Not me, and ironically this is me being brutally honest about his brutal honesty. When you’re working with someone you want tact, especially if it’s in business. You want someone that knows when to smooth over any unnecessary information and who knows when it’s important to go into detail on something. It’s taken me a long time to realize that my hair trigger honesty has held me back when it comes to relationships and careers, but there’s a time to soften the truth up a bit (as with the sea shells) and a time to be specific. I’d love a person like that as a friend because I could rely on their in depth perspective of the world and I feel that sort of honesty is honorable, but in business I’d be wary of such ‘risky’ honesty. I’ve learned that the truth about the truth is we don’t live in a society that functions on truth at all–and learning to accept and work with that is an every day challenge.

  3. Andy
    Andy says:

    What do you say on your resume about how you left a job when the reason is that you turned the company in for misappropriating money on a department of defense contract? And then what do you do about the 4-year employment gap that followed, thanks to active efforts on the part of the former employer to keep you from working?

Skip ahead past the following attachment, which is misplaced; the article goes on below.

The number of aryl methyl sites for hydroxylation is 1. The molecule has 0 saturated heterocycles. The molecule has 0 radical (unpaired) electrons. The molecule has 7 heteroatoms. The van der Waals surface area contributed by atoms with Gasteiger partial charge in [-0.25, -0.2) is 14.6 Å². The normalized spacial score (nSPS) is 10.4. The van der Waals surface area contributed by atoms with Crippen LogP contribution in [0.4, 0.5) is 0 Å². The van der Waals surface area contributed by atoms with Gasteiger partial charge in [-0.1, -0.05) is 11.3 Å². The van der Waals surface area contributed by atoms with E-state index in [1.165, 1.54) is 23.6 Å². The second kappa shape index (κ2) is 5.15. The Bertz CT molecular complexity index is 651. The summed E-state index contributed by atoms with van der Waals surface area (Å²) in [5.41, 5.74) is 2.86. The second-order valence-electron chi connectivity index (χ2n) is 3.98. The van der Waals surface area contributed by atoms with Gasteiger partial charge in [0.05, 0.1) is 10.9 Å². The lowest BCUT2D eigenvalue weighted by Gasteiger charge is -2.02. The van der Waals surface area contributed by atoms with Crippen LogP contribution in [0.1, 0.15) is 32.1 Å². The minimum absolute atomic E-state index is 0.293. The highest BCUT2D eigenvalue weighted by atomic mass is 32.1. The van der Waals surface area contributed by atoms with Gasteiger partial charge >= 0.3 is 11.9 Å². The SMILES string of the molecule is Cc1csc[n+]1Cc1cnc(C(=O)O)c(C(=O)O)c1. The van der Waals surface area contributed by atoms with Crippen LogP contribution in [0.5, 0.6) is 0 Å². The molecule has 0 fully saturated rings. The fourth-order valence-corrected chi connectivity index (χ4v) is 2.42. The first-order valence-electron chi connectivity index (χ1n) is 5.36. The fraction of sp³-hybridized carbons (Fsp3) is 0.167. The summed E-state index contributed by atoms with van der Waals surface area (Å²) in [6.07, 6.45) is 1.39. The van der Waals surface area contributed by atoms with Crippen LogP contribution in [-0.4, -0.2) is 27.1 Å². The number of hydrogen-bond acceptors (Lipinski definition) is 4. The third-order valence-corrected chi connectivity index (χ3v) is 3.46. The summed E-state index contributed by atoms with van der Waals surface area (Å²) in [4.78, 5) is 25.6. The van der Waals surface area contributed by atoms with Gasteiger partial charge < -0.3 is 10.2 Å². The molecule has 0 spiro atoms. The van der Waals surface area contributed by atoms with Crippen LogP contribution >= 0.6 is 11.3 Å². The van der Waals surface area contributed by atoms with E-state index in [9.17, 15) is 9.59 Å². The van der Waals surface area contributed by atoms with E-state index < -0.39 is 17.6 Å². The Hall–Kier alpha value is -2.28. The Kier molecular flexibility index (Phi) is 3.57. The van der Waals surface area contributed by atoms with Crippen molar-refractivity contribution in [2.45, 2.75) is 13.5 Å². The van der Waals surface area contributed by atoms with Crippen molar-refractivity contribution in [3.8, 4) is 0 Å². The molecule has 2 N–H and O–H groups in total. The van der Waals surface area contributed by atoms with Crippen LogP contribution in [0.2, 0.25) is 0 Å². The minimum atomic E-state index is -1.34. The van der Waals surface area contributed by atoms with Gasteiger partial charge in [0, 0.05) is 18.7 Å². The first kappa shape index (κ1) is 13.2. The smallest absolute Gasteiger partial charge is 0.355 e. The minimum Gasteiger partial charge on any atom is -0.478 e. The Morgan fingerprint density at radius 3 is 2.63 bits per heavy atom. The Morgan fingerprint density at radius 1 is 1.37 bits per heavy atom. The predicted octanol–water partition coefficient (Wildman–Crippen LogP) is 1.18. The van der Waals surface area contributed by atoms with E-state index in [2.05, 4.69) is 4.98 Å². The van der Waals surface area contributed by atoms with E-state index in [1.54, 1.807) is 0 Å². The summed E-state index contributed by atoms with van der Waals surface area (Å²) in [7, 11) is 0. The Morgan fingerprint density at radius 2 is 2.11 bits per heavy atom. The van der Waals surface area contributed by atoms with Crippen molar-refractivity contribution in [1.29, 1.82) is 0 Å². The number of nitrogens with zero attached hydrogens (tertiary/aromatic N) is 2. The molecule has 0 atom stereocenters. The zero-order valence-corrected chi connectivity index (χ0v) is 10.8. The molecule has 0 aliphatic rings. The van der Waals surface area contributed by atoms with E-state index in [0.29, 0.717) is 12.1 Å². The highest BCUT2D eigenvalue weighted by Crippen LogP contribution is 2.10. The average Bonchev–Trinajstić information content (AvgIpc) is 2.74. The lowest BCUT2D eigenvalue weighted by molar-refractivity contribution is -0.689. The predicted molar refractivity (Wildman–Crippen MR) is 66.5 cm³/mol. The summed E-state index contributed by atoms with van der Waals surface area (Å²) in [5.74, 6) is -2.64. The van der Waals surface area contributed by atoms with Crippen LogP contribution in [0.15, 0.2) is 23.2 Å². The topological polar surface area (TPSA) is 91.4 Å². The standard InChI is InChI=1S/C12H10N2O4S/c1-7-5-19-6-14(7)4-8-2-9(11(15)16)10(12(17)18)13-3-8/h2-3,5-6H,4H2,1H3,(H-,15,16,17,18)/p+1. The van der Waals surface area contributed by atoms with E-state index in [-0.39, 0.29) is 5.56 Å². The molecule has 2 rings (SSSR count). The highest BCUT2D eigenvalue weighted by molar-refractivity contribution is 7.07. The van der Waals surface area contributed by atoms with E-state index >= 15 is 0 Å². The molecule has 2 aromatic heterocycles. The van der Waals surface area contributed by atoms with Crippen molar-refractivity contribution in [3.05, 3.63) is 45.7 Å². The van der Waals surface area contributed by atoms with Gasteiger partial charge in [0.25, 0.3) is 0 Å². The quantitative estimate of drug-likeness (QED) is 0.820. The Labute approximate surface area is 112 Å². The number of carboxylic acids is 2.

• Paul
      Paul says:

      Don’t put why you left on your resume. Do unpaid projects if you have no other recourse, to fill up the empty time.

  4. Cubicle Rebel
    Cubicle Rebel says:

    Hmm. There is creative rearranging that takes place on my resume. I’ve learned to effectively use words ending in “…ed”: managed, coordinated, assisted. I’m no longer mousey on my resume. I need a job, dang-it. No time for being timid. I just may bust in a door with scuffed up boots soon. Demand to be hired. Kindly, of course.

  5. Elaine
    Elaine says:

    “increased sales 10%”

    Unless he directly (or even indirectly, and that contribution ADDED to increased sales) increased sales 10%….then it is lying.

    So glad I have a brother that upholds HONESTY, ethics and integrity, rather than how to lie.

    As if we need more liars in investment banking. geez!

  6. Elaine
    Elaine says: